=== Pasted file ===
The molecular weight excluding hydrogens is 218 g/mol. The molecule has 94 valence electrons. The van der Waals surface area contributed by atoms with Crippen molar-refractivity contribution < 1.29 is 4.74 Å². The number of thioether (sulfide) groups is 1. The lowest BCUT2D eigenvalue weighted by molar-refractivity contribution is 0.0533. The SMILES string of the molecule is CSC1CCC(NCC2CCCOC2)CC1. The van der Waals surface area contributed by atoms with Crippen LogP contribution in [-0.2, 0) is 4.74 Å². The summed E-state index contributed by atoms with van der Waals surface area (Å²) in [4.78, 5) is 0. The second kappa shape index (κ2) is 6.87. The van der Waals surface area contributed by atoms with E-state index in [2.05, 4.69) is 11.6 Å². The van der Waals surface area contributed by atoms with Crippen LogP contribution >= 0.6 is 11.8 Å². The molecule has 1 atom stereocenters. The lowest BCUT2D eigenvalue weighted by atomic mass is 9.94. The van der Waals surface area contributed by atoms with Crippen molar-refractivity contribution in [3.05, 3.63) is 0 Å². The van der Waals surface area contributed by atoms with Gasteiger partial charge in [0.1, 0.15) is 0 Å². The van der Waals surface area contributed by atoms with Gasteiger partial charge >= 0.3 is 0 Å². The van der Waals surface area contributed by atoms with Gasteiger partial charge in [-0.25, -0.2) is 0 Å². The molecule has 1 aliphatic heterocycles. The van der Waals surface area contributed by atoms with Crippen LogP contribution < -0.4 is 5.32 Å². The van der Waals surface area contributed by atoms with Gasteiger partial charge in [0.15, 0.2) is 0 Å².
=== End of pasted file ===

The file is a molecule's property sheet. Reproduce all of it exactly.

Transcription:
The molecular weight excluding hydrogens is 218 g/mol. The molecule has 94 valence electrons. The van der Waals surface area contributed by atoms with Crippen molar-refractivity contribution < 1.29 is 4.74 Å². The number of thioether (sulfide) groups is 1. The lowest BCUT2D eigenvalue weighted by molar-refractivity contribution is 0.0533. The SMILES string of the molecule is CSC1CCC(NCC2CCCOC2)CC1. The van der Waals surface area contributed by atoms with Crippen LogP contribution in [-0.2, 0) is 4.74 Å². The summed E-state index contributed by atoms with van der Waals surface area (Å²) in [4.78, 5) is 0. The second kappa shape index (κ2) is 6.87. The van der Waals surface area contributed by atoms with E-state index in [2.05, 4.69) is 11.6 Å². The van der Waals surface area contributed by atoms with Crippen LogP contribution >= 0.6 is 11.8 Å². The molecule has 1 atom stereocenters. The lowest BCUT2D eigenvalue weighted by atomic mass is 9.94. The van der Waals surface area contributed by atoms with Crippen molar-refractivity contribution in [3.05, 3.63) is 0 Å². The van der Waals surface area contributed by atoms with Gasteiger partial charge in [0.1, 0.15) is 0 Å². The van der Waals surface area contributed by atoms with Gasteiger partial charge >= 0.3 is 0 Å². The van der Waals surface area contributed by atoms with Gasteiger partial charge in [-0.25, -0.2) is 0 Å². The molecule has 1 aliphatic heterocycles. The van der Waals surface area contributed by atoms with Crippen LogP contribution < -0.4 is 5.32 Å². The van der Waals surface area contributed by atoms with Gasteiger partial charge in [0.15, 0.2) is 0 Å².